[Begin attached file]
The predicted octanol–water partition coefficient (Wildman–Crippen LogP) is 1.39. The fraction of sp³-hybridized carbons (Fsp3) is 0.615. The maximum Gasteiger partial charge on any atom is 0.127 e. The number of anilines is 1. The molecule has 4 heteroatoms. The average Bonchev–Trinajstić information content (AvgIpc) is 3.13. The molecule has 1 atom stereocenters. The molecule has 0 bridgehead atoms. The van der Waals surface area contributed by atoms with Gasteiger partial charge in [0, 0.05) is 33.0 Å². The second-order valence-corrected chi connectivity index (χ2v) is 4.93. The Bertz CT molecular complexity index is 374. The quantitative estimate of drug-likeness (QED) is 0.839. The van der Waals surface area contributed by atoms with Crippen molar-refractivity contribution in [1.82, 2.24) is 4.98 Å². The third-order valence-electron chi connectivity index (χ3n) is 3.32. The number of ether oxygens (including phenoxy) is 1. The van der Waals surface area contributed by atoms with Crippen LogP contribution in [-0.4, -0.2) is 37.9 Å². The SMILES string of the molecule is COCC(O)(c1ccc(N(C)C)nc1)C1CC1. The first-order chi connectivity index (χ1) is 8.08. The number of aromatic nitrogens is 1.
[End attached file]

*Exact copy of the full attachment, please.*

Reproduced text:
The predicted octanol–water partition coefficient (Wildman–Crippen LogP) is 1.39. The fraction of sp³-hybridized carbons (Fsp3) is 0.615. The maximum Gasteiger partial charge on any atom is 0.127 e. The number of anilines is 1. The molecule has 4 heteroatoms. The average Bonchev–Trinajstić information content (AvgIpc) is 3.13. The molecule has 1 atom stereocenters. The molecule has 0 bridgehead atoms. The van der Waals surface area contributed by atoms with Gasteiger partial charge in [0, 0.05) is 33.0 Å². The second-order valence-corrected chi connectivity index (χ2v) is 4.93. The Bertz CT molecular complexity index is 374. The quantitative estimate of drug-likeness (QED) is 0.839. The van der Waals surface area contributed by atoms with Crippen molar-refractivity contribution in [1.82, 2.24) is 4.98 Å². The third-order valence-electron chi connectivity index (χ3n) is 3.32. The number of ether oxygens (including phenoxy) is 1. The van der Waals surface area contributed by atoms with Crippen LogP contribution in [-0.4, -0.2) is 37.9 Å². The SMILES string of the molecule is COCC(O)(c1ccc(N(C)C)nc1)C1CC1. The first-order chi connectivity index (χ1) is 8.08. The number of aromatic nitrogens is 1.